This column is part of a series of articles on the new Consumer Financial Protection Bureau and the upcoming wave of regulations affecting the consumer financial industry
As the consumer financial services industry adjusts to a variety of changes resulting from the Dodd-Frank Act, one area that is easily overlooked is Title X’s provisions empowering the Consumer Financial Protection Bureau to prevent unfair, deceptive, or abusive acts or practices (UDAAP). UDAAP is not getting a lot of press coverage, and does not have the mass appeal of the political and power struggles brewing over who would be the bureau’s first director and whether Congress will overhaul the new agency’s funding mechanism. Nonetheless, UDAAP is a very real concern and one that must be taken seriously.
Any doubt about the appropriate level of concern for UDAAP should be resolved by a quick read through of the bureau’s July 18, 2011 progress report, entitled “Building the CFPB.” On page 4 of the report, laid out in a very large font, the bureau sets forth the three components of its vision for the consumer finance marketplace of the future. Listed as the second component of that vision is a market “in which no one can build a business model around unfair, deceptive, or abusive practices.” Is UDAAP important to the bureau? You better believe it.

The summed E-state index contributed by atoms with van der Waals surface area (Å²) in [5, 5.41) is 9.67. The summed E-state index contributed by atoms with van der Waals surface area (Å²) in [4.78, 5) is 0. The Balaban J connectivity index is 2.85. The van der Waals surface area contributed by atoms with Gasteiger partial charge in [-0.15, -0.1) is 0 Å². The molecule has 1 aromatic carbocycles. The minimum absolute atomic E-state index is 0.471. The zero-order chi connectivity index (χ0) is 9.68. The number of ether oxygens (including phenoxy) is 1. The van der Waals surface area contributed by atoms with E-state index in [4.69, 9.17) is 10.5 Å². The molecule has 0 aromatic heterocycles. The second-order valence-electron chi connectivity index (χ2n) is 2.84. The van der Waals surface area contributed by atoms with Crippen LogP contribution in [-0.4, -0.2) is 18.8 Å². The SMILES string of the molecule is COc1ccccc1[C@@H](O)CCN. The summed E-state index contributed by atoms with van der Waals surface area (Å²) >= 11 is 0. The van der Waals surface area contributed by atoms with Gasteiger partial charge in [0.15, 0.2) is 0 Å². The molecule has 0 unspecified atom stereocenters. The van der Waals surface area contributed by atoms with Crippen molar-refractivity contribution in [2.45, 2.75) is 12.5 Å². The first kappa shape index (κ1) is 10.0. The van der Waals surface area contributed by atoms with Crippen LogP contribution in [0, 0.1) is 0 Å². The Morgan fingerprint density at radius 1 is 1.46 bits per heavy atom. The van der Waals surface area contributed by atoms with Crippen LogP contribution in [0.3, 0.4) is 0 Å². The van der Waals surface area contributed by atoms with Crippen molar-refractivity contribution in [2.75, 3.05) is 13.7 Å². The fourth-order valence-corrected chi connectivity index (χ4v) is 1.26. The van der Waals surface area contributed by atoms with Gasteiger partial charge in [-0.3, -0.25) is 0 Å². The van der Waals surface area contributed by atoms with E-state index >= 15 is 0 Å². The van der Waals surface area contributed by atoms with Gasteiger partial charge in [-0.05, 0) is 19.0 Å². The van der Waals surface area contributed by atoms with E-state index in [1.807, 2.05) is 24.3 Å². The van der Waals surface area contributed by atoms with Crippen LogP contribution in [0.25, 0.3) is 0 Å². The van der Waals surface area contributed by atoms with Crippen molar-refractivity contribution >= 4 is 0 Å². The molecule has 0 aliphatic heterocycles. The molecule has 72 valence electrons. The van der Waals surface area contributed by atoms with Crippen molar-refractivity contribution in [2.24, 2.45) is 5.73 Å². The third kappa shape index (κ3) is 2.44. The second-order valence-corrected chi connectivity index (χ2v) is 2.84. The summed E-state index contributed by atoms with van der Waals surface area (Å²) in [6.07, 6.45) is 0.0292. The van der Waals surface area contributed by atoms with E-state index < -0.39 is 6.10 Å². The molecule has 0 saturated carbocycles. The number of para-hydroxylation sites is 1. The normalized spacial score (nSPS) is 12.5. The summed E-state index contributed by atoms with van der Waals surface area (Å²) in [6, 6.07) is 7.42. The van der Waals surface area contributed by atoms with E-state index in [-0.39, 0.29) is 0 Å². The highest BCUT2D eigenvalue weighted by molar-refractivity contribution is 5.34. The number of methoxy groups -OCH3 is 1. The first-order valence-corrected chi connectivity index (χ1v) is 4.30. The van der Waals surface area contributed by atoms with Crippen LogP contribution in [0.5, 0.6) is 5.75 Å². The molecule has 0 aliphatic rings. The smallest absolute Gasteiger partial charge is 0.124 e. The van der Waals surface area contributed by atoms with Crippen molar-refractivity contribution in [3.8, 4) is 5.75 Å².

This particular vision is, of course, impossible to argue against. No one in their right mind is going to argue that the market for consumer financial products and services should be unfair, that businesses operating in this space should be able to conduct themselves in a deceptive manner or advocate for the sanctioned abuse of consumers. The devil, as we discussed in my last segment, is in the details of these amorphous concepts. What is unfair? What constitutes a deceptive or abusive practice? Let’s dig a little deeper and see whether we should have any real concerns here.
The Federal Trade Commission Act (FTC Act), originally enacted almost a century ago, declared unlawful “[u]nfair methods of competition in or affecting commerce, and unfair or deceptive acts or practices in or affecting commerce.” This provision of the FTC Act is commonly referred to as “UDAP.” UDAAP borrows from, but plainly expands on, UDAP. For example, UDAAP introduces a new concept to the statutory vernacular—abusive, and places plenary rulemaking and enforcement authority in the bureau. Prior to Dodd-Frank, the FTC enforced UDAP, except as against federally regulated financial institutions, which was in the province of prudential regulators. Within the next several months, the bureau and the FTC are required to reach an agreement for coordinating enforcement actions going forward. I suspect this will be an agreement dividing up turf as it relates to the consumer financial services industry.
Each of the 50 states also have enacted what are commonly referred to as “Little FTC Acts.” These also constitute part of the body of law commonly referred to as UDAP. State UDAP statutes typically have broad applicability, and target consumer deception and abuse in the marketplace. Importantly, many of the Little FTC Acts allow for private rights of action, which critics of the FTC Act have long found to be a fundamental flaw in the federal UDAP law.